• Tony Tasset

    Rhona Hoffman Gallery

    Pulling back the curtain that usually obscures the mechanics by which art is displayed, Tony Tasset presents presentation. In the process, he reveals connections between these usually anonymous procedures and the larger institution of art. His is an art of necessary deflation, a measured autopsy, that reveals and exposes the systems that sustain art’s autonomy.

    Abstraction with Cardboard Corners (#3) (all works 1990), a work that consists of a rectangular slab of wood painted a creamy white, leans against a wall with its four corners sheathed in protective cardboard. Seemingly forgotten or set

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  • Gaylen Gerber

    Robbin Lockett Gallery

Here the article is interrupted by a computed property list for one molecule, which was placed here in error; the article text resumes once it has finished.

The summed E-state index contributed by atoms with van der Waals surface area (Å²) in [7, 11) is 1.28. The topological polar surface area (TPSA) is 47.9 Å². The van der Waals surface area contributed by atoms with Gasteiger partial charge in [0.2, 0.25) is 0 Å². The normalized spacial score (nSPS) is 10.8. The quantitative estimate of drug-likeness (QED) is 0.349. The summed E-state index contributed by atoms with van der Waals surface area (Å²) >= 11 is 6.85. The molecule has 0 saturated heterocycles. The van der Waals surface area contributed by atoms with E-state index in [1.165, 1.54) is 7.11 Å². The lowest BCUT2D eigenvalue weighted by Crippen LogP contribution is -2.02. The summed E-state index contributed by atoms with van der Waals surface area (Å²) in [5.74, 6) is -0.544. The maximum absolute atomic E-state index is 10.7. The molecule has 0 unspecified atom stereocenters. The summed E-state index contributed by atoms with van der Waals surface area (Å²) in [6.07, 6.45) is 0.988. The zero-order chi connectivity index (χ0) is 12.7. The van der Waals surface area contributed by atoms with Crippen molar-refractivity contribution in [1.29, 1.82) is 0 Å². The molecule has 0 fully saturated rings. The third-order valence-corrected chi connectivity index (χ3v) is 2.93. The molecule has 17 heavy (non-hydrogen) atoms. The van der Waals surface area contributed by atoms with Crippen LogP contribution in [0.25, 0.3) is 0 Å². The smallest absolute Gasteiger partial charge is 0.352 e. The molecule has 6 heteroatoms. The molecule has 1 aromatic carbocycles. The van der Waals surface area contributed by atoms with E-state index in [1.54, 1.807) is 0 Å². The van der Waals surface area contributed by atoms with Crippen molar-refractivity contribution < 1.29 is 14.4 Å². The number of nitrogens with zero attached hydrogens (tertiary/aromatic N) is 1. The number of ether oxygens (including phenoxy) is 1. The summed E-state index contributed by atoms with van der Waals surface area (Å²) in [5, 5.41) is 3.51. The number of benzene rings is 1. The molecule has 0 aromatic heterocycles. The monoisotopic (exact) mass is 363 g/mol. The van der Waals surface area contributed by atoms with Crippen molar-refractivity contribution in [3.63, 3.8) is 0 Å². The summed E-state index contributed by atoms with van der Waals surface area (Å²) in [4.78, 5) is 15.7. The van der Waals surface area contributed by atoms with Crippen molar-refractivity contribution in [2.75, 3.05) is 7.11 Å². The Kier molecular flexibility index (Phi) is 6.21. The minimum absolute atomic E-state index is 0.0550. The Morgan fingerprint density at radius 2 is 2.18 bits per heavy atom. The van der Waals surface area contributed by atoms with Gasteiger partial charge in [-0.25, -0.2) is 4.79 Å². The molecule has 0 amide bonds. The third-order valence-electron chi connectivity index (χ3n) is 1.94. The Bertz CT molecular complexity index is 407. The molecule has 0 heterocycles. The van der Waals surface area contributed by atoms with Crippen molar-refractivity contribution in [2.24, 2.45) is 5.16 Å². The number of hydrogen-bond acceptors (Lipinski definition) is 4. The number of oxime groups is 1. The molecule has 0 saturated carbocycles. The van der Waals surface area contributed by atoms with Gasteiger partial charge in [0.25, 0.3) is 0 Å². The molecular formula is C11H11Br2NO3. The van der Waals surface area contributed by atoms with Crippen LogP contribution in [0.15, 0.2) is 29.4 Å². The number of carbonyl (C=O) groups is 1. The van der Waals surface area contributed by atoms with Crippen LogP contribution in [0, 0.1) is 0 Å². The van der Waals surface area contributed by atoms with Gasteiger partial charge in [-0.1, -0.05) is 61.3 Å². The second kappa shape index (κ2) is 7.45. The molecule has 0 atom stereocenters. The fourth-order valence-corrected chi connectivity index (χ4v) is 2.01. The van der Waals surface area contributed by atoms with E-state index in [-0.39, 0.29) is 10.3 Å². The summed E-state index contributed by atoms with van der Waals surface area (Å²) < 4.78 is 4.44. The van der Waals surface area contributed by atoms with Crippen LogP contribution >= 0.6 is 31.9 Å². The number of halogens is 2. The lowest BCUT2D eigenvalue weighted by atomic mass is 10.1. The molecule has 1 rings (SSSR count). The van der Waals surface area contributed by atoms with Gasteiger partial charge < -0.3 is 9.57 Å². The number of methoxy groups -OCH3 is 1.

Reflections off the Plexiglas surfaces covering Gaylen Gerber’s graphite drawings, coupled with glare from the stark, white gallery walls, frustrate attempts to read the images, which are rendered with such a gentle touch as to be virtually invisible in the first place. I can’t say what these works picture, because I couldn’t make them out; what I know depends on hearsay and literature, not firsthand experience. With a great expenditure of sweat and time, a few details begin to emerge—a shape, a snarl of lines—but they disappear again on closer inspection. Each image amounts to a spotty collection

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